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I was involved in art from childhood, using various media, drawing, painting, sculpture in clay. My expression included imaginative forms reflecting personal thoughts, and having somewhat of a surrealist affinity. Then, within the two years prior to going to France, I began doing paintings, primarily in oil, from the model; in some of these, I was interested in portraying people in relationship. Subsequently, the impact of the landscape in the Luberon region of southern France led to a shift in my attention: I became interested in relationships not so much between persons, but between shapes and colors, lines and forms within the landscape. I worked on large
canvasses outdoors, in the landscape, with the challenge of changing light, sun and shadow, hot or cold, brisk breeze, insects, and so many variables, offering a setting very different from working in a studio.

Two paintings express this focus on relationships between forms in the landscape -- “The Separations” -- and then my growing sense of a close connection with the landscape, “Coniunctio”.

Paintings sometimes involve quick strokes, reflecting on the environment, picking up on an ambiance, or my impressions, of a place or situation. Other times I have wanted to work from observation of the landscape, taking in carefully details of a view for long hours or days. The painting “Brook with Trees”, Oil on canvas, shown in the “Art as Visual Language” section, was worked on for over four months. The photo here shows the situation of painting on site outdoors; as the autumn was turning cold, I sometimes made a fire. The painting, “Poplars by Brook”, oil on canvas, is of the same two trees as are facing each other in “Brook with Trees”.


Over the years, there has been this oscillation between the more representative, and the more expressive. Most of the works shown here on the website now were done in the Luberon in France. Some were done in Greece, and some were done upon return from Greece.


The “Canvas as Ground” series is a series of large paintings, of acrylic on raw (unprimed) linen or canvas, sometimes with colored pigments. (In the Luberon, there is a local tradition of obtaining ochre pigment from ochre cliffs.) In the first several paintings of the series, large brushstrokes honor the blue of the sea, and the white of houses on a Greek island. One of these is: “In the Sea, Looking Toward Shore”. In these “Canvas as Ground” paintings, the canvas partly represents the earth ground, especially when done on the raw linen, the color and texture of which shows through the simple and direct paint-strokes.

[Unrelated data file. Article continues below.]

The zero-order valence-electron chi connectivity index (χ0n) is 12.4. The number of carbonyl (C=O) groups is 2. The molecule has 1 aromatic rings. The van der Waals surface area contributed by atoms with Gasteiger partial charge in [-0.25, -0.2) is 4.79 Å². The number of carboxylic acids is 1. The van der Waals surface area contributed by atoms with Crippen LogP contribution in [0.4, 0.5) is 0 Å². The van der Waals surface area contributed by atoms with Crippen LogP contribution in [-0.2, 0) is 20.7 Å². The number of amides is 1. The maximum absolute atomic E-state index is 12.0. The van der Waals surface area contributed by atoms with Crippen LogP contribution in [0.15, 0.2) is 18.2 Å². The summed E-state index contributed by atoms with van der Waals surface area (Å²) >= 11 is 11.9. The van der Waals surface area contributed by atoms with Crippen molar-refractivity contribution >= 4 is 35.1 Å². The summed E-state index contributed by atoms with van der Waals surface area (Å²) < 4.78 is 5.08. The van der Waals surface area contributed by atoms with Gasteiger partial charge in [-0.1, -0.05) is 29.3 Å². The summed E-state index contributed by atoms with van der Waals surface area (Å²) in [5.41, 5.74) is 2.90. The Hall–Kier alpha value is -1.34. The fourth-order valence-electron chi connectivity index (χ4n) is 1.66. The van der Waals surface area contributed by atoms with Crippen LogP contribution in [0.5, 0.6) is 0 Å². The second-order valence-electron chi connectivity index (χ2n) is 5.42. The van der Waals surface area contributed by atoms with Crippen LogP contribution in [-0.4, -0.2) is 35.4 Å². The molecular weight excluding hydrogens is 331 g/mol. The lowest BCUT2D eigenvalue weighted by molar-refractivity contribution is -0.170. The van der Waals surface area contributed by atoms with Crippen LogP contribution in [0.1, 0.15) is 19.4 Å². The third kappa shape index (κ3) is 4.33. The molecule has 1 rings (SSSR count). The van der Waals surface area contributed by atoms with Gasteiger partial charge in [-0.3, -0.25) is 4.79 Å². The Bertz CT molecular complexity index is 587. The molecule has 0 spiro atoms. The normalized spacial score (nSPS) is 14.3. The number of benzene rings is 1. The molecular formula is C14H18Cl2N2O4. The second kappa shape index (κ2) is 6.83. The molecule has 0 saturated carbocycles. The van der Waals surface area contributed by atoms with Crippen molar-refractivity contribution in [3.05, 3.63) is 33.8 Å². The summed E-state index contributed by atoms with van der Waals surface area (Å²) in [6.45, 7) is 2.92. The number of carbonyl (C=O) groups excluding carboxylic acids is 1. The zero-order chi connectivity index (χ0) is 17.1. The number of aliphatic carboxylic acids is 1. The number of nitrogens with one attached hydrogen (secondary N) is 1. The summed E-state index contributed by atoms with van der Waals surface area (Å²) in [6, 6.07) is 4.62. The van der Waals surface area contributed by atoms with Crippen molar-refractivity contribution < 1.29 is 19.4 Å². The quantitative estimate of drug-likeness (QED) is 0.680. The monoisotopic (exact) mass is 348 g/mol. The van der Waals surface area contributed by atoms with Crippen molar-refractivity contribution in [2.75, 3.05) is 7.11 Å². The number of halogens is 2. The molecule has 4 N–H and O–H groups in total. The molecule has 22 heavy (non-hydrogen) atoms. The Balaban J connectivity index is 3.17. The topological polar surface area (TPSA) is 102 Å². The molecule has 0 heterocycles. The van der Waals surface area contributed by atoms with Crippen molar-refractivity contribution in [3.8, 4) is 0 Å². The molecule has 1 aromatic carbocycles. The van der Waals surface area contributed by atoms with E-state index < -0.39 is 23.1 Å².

These evolved into a return to the French Luberon “ground’ with several large paintings: “Creature Flying Over a Beloved Landscape" and “Blue Flame."

The following two large paintings (oil on canvas), take further the “Canvas as Ground” approach, where elements become more complex, maintaining the large direct brushstrokes, yet relating not to the sea, but to landscape and figure:
“Woman Drinking from the Cup of Heaven.” 
“Woman Being Devoured By Stars”
*One painting, of a theme of couples:
“Stay, Walk in Our Seas of Mist....”  (Relates to a poem, “Reste, Cher Ami”.)
*Luberon Landscape observed:
“Poppies in the Cherry Tree Rows.”
“Lavender, Wheat (near the Place of Lucien’s Childhood)”
Oil Paintings:
“Bales in Clover Field, Ventoux”. 
“Toward Lacoste, Lone Sheep, Autumn”
“Cherry Blossoms, Misty Morning.” 
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*From a series of small paintings, acrylic on board, the first two of Greece, the others the
“Patmos, Sea and Small Islands”
“Early Spring, Greek Island”
“These Vineyards, This Earth, Sacred Writing?”
“Jacob’s Ladder”
“Lacoste, Winter Corner’s nearing Spring”

*Theme of “icons” (however, within what I could call a personal interpretation): Two of the paintings shown here, “Annunciation (Without Madonna)”, and  “Madonna Disguised as a Luberon Cherry Tree in Bloom”, were done in anticipation of an exhibit in Moscow, as the exhibit was to be near the Kremlin, thus near its churches. Another, “Resurrection”, was done later.
*A series of lavender paintings, (along with the prior pastels): in addition to whatever composition or landscape forms may catch one’s attention for a painting, there is the additional extraordinary quality of working in proximity to the lavender fields -- the color, the hum of bees, the scent of the lavender…
Lavender, Cyprus, Bonnieux
Lavender, Vineyard, Village
Lavender, Willow, toward Bonnieux
“Poppies, Luberon, Cloud.” Gouache, acrylic on board, 10” x 6”, June 2002
*Painting Works on paper:

“We Thought to Sing to You”. Detail of large format 44.5” x 31.8”, colored pencils, ink, acrylic
on paper. (Based on a “free drawing” with poem, “We Thought to Sing to You”.)
“If we survive the Sixth Extinction, we can have a big party”
“Next time, there will be no Noah’s Ark”



Painting Gallery
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